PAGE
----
Bulletin of Experimental Biology and Medicine

, Volume 134, Issue 4, pp 329–332 | Cite as

Adaptation to Stress Improves Resistance to Gastric Damage during Acute Stress in Wistar Rats and Decreases Resistance in August Rats: Role of Serotonin

  • M. G. Pshennikova
  • E. V. Popkova
  • M. V. Shimkovich


In August rats more resistant to acute stress-induced gastric damage than Wistar rats, preadaptation to nondamaging stress exposure did not prevent damage and even potentiated these damages. By contrast, in Wistar rats such adaptation decreased gastric damage caused by acute stress. Higher initial resistance of August rats to stress damage was associated with higher serotonin level and lower norepinephrine/serotonin ratio in the gastric mucosa than in Wistar rats. The negative effect of adaptation in August rats was associated with decreased serotonin level and increased norepinephrine/serotonin ratio in the stomach during stress. In Wistar rats exposed to stress the protective effect of adaptation was associated with an increase of serotonin content and a decrease of the norepinephrine/serotonin ratio in the stomach. Hence, the degree of resistance to stress-induced gastric damage can be due to genetically determined serotonin level and norepinephrine/serotonin ratio in the stomach.

August rats Wistar rats stress adaptation gastric ulcer norepinephrine serotonin 


Unable to display preview. Download preview PDF.

Unable to display preview. Download preview PDF.


  1. 1.
    S. V. Anichkov, I. S. Zavodskaya, E. V. Moreva, et al., Neurogenic Dystrophies and Drug Therapy Thereof [in Russian], Leningrad (1969).Google Scholar
  2. 2.
    O. N. Bondarenko, N. A. Bondarenko, and E. B. Manukhina, Byull. Eksp. Biol. Med., 128,No. 8, 157–160 (1999).Google Scholar
  3. 3.
    T. L. Virabyan, Monoaminergic Component in Mechanisms of Antiulcerative Effect of Neurotropic Agents, Abstract of Doct. Med. Sci. Dissertation, Erevan (1982).Google Scholar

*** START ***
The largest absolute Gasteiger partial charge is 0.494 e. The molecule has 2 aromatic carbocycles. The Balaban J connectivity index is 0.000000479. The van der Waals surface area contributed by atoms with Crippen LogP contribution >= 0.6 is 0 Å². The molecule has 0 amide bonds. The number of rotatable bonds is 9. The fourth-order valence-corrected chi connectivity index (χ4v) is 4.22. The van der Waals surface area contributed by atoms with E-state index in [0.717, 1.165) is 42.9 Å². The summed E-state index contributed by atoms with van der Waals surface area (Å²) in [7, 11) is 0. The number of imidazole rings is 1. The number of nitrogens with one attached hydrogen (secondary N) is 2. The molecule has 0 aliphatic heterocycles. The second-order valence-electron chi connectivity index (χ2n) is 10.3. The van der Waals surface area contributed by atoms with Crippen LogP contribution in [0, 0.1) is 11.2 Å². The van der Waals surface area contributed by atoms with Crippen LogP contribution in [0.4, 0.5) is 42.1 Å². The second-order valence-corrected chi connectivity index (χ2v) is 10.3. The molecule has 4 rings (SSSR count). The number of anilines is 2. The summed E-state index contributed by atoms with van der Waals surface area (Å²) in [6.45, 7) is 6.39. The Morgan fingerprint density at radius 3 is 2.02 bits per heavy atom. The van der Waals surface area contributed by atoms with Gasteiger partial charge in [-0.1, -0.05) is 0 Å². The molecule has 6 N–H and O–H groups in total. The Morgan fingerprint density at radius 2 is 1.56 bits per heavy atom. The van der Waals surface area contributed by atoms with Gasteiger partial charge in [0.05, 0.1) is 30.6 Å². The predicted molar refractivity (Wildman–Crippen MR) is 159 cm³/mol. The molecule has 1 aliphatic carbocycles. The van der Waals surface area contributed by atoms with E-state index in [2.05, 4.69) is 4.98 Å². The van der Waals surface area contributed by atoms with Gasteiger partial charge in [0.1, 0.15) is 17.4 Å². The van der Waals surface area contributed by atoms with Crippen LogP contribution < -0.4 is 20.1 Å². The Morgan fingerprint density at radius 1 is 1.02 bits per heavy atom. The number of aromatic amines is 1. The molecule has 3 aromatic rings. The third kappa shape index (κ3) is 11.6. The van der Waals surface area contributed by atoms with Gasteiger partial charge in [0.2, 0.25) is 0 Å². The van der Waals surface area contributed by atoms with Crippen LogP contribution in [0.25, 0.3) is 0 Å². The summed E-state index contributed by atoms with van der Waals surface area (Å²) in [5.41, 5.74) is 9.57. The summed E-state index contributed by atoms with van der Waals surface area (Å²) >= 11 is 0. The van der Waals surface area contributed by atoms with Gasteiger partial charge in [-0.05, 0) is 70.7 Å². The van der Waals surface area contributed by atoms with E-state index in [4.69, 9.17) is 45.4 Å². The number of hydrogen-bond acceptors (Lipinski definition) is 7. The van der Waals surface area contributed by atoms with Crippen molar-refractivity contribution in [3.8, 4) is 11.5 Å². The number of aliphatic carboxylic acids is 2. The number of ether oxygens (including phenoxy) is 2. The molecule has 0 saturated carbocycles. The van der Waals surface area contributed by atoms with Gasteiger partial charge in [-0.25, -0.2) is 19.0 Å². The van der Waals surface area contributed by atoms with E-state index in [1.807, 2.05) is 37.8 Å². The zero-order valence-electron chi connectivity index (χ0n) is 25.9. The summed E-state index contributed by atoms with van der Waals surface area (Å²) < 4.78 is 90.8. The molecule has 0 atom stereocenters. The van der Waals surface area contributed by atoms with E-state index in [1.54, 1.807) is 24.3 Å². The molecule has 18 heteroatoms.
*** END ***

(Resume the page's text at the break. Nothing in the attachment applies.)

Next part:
4. 4.
    M. O. Klimenko, V. I. Lupal'tsov, A. I. Yakhnyuk, et al., Fiziol. Zh. (Ukr.), 46,No. 4, 52–57 (2000).Google Scholar
  5. 5.
    L. A. Koryakina, Ros. Fiziol. Zh., 79,No. 9, 54–60 (1993).Google Scholar
  6. 6.
    L. A. Koryakina, Ibid., 80,No. 11, 64–70 (1994).Google Scholar
  7. 7.
    M. G. Pshennikova, N. A. Bondarenko, M. V. Shimkovich, et al., Byull. Eksp. Biol. Med., 128,No. 12, 638–641 (1999).Google Scholar
  8. 8.
    M. G. Pshennikova, N. A. Bondarenko, and M. V. Shimkovich, Ibid., 132,No. 11, 510–513 (2001).Google Scholar
  9. 9.
    M. G. Pshennikova, E. V. Popkova, N. A. Bondarenko, et al., Ros. Fiziol. Zh., 88,No. 4, 485–495 (2002).Google Scholar
  10. 10.
    M. G. Pshennikova, B. V. Smirin, O. N. Bondarenko, et al., Ibid., 86,No. 2, 174–181 (2000).Google Scholar
  11. 11.
    G. Ciurzynska, J. Dzierzkowska, and S. Maslinski, J. Physiol. Pharmacol., 45,No. 4, 517–532 (1994).Google Scholar
  12. 12.
    H. Goldman and C. Rosoff, Am. J. Pathol., 52, 227–243 (1968).Google Scholar
  13. 13.
    N. Ito, M. Kodama, Y. Ogawa, et al., Hiroshima J. Med. Sci., 32,No. 3, 329–339 (1983).Google Scholar
  14. 14.
    G. Orlicz-Szczesna, M. Zabel, and J. Jaroszewski, Z. Mikrosk. Anat. Forsch., 103,No. 3, 504–514 (1989).Google Scholar

Copyright information

© Plenum Publishing Corporation 2002

Authors and Affiliations

  • M. G. Pshennikova
    • 1
  • E. V. Popkova
    • 1
  • M. V. Shimkovich
    • 1
  1. 1.MoscowRussian Academy of Medical Sciences

Personalised recommendations